Friday 30 July 2010

11:1 I Me Mine (pt.1)

The last song the Beatles ever recorded or rather, McCartney, Harrison & Starr recorded, hence Harrison’s humorous intro (which you can hear on Anthology 3) -

"You all will have read that Dave Dee is no longer with us. But Micky and Tich and I would like to carry on the good work that`s always gone down in number two"

The 11th hour session was needed because footage of the song being rehearsed had been included in the film’s final cut, even though they'd never actually recorded it.

Is it any good?

It’s very imaginative, well written and has decent lyrics.

The time changes from 6/8 to double time 12/8 (or 12/16 if you want to be pedantic) and back again are brilliantly executed.

The chorus is really a 12 bar blues but after 10 bars where it would go back to the I chord (A) it goes straight into the beginning of the verse (Am). This is a very extreme form of the Lennon Edit (Ticket 36) (i.e. just chopping out any extra beats or bars that you don’t really need).

There’s some great chord progressions with internal melodies going on.

That change again!

At the end of the verse is the descending root chord change (Ticket 17) that Harrison used on Something and which he probably learned from A Taste Of Honey.

I, Me, Mine (All through the day, I, Me, Mine)

Am Am (maj7) Am7 Am6 Fmaj7 (the internal melody goes A, G#, G, F#, F)

Something (I don’t want to lose her now…)

Am Am (maj7) Am7 D9 (the internal melody goes A, G#, G, F#)

During this same bit McCartney’s bass line is going up from an A to a high F creating a really nice contrary motion effect (Ticket 12).

Spicy Chords

The combination of odd bass notes and/or melody notes gives us some really spicy chords.

Am/C (or C6) – second chord in the song
Dm/F (or F6)everyone’s weaving it
E7b9 (or Fdim7/E)comin’ on strong all the time

And we also have a few chords that don’t belong in Am – D, D7, E7 and of course the A7 progression hinted at in the 12 bar section.

That’s enough for now.

More on melody and lyrics next time, what I don’t like about this song and a bit of interesting trivia.

I’ll leave you with a question.

Phil Spector’s mixes on Let It Be generally involved plastering millions of orchestral overdubs on the songs, but he did something more radical to this song.

What was it? 



  1. Great blog. Here's something you may not have noticed about 'I Me Mine' (no one else seems to have noticed, but then I am a born pedant):

    As you clearly know, the song structure as recorded was Intro-Verse1-Chorus-Verse2. Phil Spector cut the song just before the final line of verse 2 ("all through your life") and repeated the song from the final line of verse 1 ("all through the day"). This not only lengthened the song by 43 seconds, creating 2 chorus breaks - it did so in such a way that all of the verses had different lyrics, and the "all through your life" payoff line was saved until the end.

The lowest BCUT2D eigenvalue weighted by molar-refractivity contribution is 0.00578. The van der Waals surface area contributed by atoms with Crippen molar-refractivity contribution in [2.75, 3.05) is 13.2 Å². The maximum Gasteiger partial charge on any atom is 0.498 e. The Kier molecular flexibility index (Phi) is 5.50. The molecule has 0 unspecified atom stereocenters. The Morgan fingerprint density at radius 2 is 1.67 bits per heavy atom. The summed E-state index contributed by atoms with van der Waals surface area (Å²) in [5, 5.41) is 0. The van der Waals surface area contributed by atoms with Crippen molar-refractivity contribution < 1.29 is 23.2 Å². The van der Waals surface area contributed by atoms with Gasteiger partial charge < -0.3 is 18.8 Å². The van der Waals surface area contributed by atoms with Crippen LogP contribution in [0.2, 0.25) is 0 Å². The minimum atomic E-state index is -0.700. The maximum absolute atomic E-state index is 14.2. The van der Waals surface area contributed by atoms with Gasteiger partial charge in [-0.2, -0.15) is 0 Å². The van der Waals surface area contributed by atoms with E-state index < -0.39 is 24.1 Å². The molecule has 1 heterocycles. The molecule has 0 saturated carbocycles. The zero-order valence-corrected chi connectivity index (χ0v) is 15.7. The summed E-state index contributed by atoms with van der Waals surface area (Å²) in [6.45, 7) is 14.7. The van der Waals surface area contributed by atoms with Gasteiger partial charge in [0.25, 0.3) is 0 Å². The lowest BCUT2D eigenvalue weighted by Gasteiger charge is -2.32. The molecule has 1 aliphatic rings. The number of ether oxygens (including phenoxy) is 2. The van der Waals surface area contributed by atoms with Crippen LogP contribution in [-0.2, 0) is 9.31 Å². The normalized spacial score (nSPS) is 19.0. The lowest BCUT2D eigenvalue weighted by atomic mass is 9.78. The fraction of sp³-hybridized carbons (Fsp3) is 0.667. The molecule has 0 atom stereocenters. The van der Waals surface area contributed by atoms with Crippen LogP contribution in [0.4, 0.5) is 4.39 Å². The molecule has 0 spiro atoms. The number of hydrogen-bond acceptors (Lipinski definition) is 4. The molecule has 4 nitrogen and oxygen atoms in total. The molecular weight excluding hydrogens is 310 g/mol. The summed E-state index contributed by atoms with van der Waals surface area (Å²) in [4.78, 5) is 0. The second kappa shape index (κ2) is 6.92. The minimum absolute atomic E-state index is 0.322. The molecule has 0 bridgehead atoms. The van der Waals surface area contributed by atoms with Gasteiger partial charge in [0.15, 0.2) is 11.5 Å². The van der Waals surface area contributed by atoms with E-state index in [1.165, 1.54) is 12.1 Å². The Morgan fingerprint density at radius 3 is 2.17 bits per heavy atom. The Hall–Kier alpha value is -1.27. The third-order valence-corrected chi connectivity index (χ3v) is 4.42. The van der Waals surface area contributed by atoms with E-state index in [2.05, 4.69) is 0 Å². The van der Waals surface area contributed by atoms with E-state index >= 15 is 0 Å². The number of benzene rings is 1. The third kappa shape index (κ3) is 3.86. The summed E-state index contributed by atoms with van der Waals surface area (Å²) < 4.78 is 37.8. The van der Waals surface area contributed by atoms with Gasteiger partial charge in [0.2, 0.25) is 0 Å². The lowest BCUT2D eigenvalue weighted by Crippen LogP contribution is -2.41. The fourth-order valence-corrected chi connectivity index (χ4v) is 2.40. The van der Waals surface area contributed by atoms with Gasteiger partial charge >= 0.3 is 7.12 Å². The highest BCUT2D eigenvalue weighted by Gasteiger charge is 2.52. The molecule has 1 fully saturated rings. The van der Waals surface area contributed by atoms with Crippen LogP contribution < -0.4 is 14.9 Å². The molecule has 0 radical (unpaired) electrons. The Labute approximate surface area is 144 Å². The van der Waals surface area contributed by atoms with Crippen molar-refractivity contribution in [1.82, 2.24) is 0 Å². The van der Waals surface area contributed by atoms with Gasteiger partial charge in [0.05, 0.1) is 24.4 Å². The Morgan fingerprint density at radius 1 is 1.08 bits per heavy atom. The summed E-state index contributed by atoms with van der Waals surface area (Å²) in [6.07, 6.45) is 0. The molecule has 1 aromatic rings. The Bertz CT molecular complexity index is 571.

Then along came McCartney's 'Let It Be ... Naked' project, which purported to turn back the clock to before Spector got involved. Except it didn't, because the song has again been lengthened to 2'25", just like on the Spector-ised version.

    Except it hasn't. The edit on '... Naked' takes place after the final line of verse 2, meaning that the 2nd and 3rd verses have exactly the same lyrics, the effect being - if you didn't know there was an edit - that George just couldn't be bothered to write an extra verse.

    No one noticed. McCartney didn't notice, all the way through the project, so concerned was he with protecting the reputation of his tedious 'Long And Winding Road'. I bet he still hasn't noticed.

    This is why I can't listen to 'Let It Be ... Naked'.

  2. Thanks Alex - I really appreciate the thoughtful comment.

    I too had missed that - i just went back and check and it's because i've been listening to the Anthology version, which is the unedited one, rather than the Naked one (which is what I thought I was listening to).

    I'm not sure why they made the editing chose they did on Naked, it does seem weird.

    However I'm not sure the Naked version is any more ruined than any other. I missed the vocal snippets on the Spector version, but I have to say his production made a bad album worse.

    Naked just made the original bad album shine forth in all it's...badness.

    The production and performance of Long and Winding Road was awful, but it was a demo that they finished off without McCartney's approval (which was a bit of an underhanded trick).

    I don't ascribe any malice to it, though. It just would have been better if they'd pulled the song and done it properly on Abbey Road or even let Paul do it on his first solo album. But the moment passed. I can't blame McCartney for wanting to do it his way I guess.

    BTW - just think if the Beatles put the fans first. If all the Beatles stuff was released on mp3 and we could have our pick of naked, spector even the Glyn Johns versions.

  3. For the mentioned of Ticket 12, you said that McCartney's bass went up from A to F. Shouldn't it be A to D? Because A to F is the same direction that the main melody is going which wouldn't be this ticket.